Two more outstanding appointments. I do, however, have to make one correction. Contrary to the narrative provided, Michael Monestime and his family now live in North Cambridge, a.k.a. the suburbs, though he’s still our Man in Central Square.

Applications & Petitions #5. A Zoning Petition was received from Douglas Brown Et Al, regarding Zoning petition that aims to balance the future health and safety impacts of climate change.

Frankly, I don’t know what to make of this petition. There was supposed to be a petition filed several weeks ago that went by the name "The Pause Petition" that sought to put all new construction in the Alewife area on hold. That proposed Moratorium was endorsed by the North Cambridge Stabilization Committee (NCSC), the Fresh Pond Residents Alliance (FPRA), the Friends of Alewife Reservation (FAR), Green Cambridge, and the Cambridge Residents Alliance (CResA). It was met by a harsh response from the folks from A Better Cambridge (ABC) and others who saw it primarily as a mechanism to stop the building of new housing and, in particular, "affordable housing". Soon thereafter, the moratorium morphed into this new petition wrapped in green, i.e. "Zoning Amendments for a Flood and Heat Resilient Cambridge". Some parts are cribbed from the preliminary recommendations being developed for Alewife as part of the Envision Cambridge process, but there’s little doubt that a significant goal of this petition is to make it a lot more difficult to build in some areas – particularly the Alewife area.

In addition, there is a very prescriptive 2nd half of this petition that seeks to introduce a "Green Factor" to rule over any new construction requiring a Project Review Special Permit under Section 19.23 of the Zoning Ordinance [50,000 gross sq. ft. or more in all applicable zoning districts – except Business A, Business A-1, or Business A-2 districts where the threshold is 20,000 gross sq. ft.]. This Green Factor "uses a value based system to prioritize landscape elements and site design that contributes to the reduction of stormwater runoff, the improvement of urban air quality, mitigation of the urban heat island effect, and improved well-being of residents and visitors." Without surveying all built properties in the city, I think it’s a fair guess to say that very few of them would have a "Green Factor" that would satisfy the wishes of the petitioners. However, it’s already the case that most new significant building proposals in Cambridge that go before the Planning Board go to great lengths to factor environmental benefits into their plans with the possible exception of those built in dense urban settings (such as the major Squares).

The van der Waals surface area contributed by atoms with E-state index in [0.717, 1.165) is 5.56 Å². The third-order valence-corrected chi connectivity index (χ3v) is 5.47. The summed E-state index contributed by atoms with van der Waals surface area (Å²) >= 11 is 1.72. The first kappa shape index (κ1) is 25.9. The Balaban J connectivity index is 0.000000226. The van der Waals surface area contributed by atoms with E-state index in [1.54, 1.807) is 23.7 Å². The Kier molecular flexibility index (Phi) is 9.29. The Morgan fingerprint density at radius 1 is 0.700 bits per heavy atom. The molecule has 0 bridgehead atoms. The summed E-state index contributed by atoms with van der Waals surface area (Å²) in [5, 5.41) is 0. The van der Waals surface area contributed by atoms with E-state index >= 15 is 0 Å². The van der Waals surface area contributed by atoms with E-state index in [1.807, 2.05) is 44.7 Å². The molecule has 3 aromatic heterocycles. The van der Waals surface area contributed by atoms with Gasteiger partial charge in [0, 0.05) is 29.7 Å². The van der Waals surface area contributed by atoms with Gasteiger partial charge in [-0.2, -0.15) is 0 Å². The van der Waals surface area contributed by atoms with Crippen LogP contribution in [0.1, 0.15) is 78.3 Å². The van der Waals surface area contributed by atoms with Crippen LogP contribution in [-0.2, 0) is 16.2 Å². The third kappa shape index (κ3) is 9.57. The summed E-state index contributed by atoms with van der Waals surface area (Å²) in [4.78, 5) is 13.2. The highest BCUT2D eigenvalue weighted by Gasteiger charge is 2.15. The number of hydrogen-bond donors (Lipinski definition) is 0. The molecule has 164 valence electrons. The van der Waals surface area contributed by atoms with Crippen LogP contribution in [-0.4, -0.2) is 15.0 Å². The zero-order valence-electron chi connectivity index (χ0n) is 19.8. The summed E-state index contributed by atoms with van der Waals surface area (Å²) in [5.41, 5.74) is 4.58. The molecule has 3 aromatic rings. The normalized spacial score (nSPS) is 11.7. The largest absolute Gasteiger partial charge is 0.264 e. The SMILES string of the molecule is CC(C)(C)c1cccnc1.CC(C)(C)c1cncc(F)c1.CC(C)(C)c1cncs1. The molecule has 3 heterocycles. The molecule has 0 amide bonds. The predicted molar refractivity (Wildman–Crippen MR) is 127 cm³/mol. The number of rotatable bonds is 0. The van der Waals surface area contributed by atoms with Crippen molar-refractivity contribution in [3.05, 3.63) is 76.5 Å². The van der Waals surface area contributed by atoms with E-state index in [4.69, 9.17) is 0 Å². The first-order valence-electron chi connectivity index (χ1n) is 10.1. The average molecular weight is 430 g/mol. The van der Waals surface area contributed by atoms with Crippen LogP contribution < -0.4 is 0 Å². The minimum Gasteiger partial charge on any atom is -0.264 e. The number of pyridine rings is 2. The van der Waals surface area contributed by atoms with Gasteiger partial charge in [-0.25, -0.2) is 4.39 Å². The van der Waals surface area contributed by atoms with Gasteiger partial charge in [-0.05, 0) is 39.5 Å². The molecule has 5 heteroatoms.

My sense is that this will play out politically in such a way that instead of the "Pause Petition" being spun as blocking housing, this new Petition will be spun as something only a climate-change-denier could oppose. But that’s just politics. Personally, I think the petition should be divided into two separate petitions – one dealing with potentially flood-prone areas (and specifically parts of the Alewife area) and another that focuses specifically on the sustainability stuff citywide. I do think the "Green Factor" approach is overly prescriptive, but it would not be a bad outcome if a handbook of recommended standards grew out of this exercise – even if it was separate from the Zoning Ordinance.

Order #4. That the City Manager is requested to direct the Community Development Department, Traffic, Parking and Transportation Department, the Department of Public Works, and any other City departments to work with the MBTA to address the above listed necessary improvements to the Harvard Square Station Tunnels while they are being renovated.   Vice Mayor Devereux

The "above listed improvements" involve temporary relocation of stops, minor schedule adjustments, increased foot traffic in Harvard Square, repaving of bus tunnel roadways, hopefully better lighting and seating in the bus tunnels, general repair and restoration, and maybe even restoration of some of the artwork. To this you can add the current T elevator work that’s going on there (as well as in Central Square).

Order #6. That the City Manager is requested to work with the appropriate City staff to ensure that an additional commitment of $20 million from the City’s budget is devoted over the next five years toward the City’s efforts to preserve and create affordable housing units.   Councillor Simmons, Councillor Siddiqui